Is the universe really as big as we think it is?

The concept of light years, billions of stars in our galaxy and then billions of galaxies outside of the Milky Way is just too big to get a grip on. Maybe there is another concept of distance in a physical law that we haven’t discovered yet, and that will make more sense of these distances and scale? Maybe the micro-world is as big relatively to the universe, that is, the relative distances between individual components of atoms and molecules is just as vast as the universe is big? How can there be an end to the universe – where is it located if it is confined in some way? We know so much – why don’t we know this?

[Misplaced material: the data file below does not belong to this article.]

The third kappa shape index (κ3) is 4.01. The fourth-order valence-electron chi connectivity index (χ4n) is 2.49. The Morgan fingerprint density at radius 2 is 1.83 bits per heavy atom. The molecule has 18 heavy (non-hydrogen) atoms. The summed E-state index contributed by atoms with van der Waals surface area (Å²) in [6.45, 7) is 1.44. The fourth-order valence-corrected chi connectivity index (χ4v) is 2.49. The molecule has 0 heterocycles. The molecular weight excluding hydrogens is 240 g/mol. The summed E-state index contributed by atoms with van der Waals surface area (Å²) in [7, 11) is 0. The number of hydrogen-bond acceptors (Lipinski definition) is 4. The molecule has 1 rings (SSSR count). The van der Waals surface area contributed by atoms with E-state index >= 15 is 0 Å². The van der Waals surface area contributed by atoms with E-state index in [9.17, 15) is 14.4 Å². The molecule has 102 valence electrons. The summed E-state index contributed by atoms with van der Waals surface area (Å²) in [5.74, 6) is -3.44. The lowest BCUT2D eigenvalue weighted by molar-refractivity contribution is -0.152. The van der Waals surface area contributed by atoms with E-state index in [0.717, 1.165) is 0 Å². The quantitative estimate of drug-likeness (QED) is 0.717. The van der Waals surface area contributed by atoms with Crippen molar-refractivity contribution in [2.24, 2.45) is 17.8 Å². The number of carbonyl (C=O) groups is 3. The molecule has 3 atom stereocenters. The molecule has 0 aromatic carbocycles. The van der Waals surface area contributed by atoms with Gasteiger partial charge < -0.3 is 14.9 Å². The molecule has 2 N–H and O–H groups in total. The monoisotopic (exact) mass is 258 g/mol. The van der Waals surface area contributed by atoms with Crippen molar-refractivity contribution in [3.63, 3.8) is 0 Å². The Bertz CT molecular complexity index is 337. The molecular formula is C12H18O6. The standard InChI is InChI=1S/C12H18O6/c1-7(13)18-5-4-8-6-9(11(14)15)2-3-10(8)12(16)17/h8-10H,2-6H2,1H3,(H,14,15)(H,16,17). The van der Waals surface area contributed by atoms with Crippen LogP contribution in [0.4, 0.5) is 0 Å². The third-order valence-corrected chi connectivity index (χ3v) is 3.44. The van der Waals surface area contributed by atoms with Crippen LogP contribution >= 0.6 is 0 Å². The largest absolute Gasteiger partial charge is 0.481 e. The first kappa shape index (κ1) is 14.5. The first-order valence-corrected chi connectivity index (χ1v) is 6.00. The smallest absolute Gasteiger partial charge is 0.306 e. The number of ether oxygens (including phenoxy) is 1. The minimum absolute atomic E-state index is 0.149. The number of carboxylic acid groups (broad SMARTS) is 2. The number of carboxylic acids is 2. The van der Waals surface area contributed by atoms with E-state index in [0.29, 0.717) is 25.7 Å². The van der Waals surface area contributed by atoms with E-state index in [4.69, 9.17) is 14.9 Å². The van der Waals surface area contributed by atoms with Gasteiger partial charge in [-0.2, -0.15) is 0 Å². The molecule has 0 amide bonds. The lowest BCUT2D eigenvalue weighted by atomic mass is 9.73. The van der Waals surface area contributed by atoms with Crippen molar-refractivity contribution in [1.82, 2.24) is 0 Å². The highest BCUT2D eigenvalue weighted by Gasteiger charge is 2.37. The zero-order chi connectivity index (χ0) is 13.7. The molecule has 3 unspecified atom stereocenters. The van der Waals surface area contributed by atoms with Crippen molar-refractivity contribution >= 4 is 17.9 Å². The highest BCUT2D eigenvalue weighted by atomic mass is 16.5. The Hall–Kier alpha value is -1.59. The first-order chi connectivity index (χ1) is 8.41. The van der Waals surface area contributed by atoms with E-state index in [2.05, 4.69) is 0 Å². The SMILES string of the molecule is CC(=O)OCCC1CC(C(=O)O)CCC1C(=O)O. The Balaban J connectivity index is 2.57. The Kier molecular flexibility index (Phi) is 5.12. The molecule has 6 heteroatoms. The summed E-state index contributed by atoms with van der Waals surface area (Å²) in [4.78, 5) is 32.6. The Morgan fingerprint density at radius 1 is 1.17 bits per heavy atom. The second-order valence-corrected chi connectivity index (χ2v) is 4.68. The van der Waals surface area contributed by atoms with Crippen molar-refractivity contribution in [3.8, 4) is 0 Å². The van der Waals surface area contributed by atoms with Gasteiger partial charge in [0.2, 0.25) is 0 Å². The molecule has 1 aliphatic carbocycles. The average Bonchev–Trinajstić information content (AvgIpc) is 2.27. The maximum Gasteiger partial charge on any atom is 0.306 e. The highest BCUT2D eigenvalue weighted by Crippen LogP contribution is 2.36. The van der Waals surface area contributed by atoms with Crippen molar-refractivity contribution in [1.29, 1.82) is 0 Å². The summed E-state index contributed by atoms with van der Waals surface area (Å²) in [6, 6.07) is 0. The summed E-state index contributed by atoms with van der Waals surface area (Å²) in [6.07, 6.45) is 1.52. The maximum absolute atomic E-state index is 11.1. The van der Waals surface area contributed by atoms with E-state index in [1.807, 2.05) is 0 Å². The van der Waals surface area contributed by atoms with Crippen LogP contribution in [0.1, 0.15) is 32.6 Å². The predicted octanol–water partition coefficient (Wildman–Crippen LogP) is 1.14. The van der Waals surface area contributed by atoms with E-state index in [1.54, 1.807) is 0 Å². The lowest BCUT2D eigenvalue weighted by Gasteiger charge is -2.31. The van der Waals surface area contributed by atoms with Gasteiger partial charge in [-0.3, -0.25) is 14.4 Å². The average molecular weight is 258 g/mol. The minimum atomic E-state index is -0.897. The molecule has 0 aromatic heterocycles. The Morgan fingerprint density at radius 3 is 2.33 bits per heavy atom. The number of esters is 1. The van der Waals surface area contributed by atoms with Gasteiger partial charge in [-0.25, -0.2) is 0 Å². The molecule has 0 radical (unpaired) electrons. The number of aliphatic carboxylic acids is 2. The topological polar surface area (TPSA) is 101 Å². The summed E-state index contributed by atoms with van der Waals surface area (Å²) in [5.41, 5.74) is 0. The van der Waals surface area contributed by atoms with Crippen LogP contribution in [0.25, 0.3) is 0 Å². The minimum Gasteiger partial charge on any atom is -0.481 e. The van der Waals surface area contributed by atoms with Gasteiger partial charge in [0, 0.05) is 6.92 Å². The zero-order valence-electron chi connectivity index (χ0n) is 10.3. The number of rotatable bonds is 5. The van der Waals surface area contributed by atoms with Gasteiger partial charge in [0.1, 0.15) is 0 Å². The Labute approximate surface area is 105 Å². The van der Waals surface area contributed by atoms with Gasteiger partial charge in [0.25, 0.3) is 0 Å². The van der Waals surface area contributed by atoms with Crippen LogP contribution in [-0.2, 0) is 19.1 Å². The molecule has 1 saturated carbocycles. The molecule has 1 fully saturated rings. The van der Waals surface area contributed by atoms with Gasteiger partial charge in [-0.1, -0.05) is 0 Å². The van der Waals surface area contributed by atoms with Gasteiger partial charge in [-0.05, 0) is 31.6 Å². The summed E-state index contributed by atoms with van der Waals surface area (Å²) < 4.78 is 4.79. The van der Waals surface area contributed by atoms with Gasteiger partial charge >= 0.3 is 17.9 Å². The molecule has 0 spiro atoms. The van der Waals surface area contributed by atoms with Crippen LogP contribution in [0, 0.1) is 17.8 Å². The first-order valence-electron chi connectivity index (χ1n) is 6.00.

Asked by:
Peter Martin

What's more important: answers, or questions? Are the ‘big’ questions - life, the universe, everything - more important than ‘little’ ones? Does a good question provoke debate or laughter, lead to certain answers or create reflective pause? Can it change laws, minds or lives? Are questions the best answers?

The Interrobang – a new festival from the Wheeler Centre – is looking for the best questions in the world.

Ask your questions and vote on others, then join us on 27 – 28 November for a feast of frequently unanswered questions – as we present your most controversial, revealing, funny and insightful ideas to a 25-strong Brains Trust of the world’s most inquisitive thinkers.

So pose your burning questions. We’ll build this festival on your curiosity, so brace yourself – and wonder hard.